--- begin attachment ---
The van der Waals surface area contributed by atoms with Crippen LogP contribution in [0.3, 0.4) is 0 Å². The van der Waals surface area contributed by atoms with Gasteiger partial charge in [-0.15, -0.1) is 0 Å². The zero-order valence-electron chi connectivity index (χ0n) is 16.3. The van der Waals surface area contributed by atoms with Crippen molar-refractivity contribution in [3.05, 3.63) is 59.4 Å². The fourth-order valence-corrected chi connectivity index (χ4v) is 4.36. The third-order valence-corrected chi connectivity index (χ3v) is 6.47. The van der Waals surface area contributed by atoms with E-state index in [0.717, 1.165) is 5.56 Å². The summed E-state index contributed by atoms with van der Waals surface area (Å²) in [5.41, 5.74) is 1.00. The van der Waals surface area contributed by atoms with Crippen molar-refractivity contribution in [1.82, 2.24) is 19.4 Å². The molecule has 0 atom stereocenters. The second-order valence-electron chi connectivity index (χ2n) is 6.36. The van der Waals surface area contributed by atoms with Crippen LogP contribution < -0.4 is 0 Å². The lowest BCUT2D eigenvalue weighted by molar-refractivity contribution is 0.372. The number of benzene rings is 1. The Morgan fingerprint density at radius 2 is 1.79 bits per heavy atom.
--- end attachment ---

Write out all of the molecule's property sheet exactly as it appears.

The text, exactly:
The van der Waals surface area contributed by atoms with Crippen LogP contribution in [0.3, 0.4) is 0 Å². The van der Waals surface area contributed by atoms with Gasteiger partial charge in [-0.15, -0.1) is 0 Å². The zero-order valence-electron chi connectivity index (χ0n) is 16.3. The van der Waals surface area contributed by atoms with Crippen molar-refractivity contribution in [3.05, 3.63) is 59.4 Å². The fourth-order valence-corrected chi connectivity index (χ4v) is 4.36. The third-order valence-corrected chi connectivity index (χ3v) is 6.47. The van der Waals surface area contributed by atoms with E-state index in [0.717, 1.165) is 5.56 Å². The summed E-state index contributed by atoms with van der Waals surface area (Å²) in [5.41, 5.74) is 1.00. The van der Waals surface area contributed by atoms with Crippen molar-refractivity contribution in [1.82, 2.24) is 19.4 Å². The molecule has 0 atom stereocenters. The second-order valence-electron chi connectivity index (χ2n) is 6.36. The van der Waals surface area contributed by atoms with Crippen LogP contribution < -0.4 is 0 Å². The lowest BCUT2D eigenvalue weighted by molar-refractivity contribution is 0.372. The number of benzene rings is 1. The Morgan fingerprint density at radius 2 is 1.79 bits per heavy atom.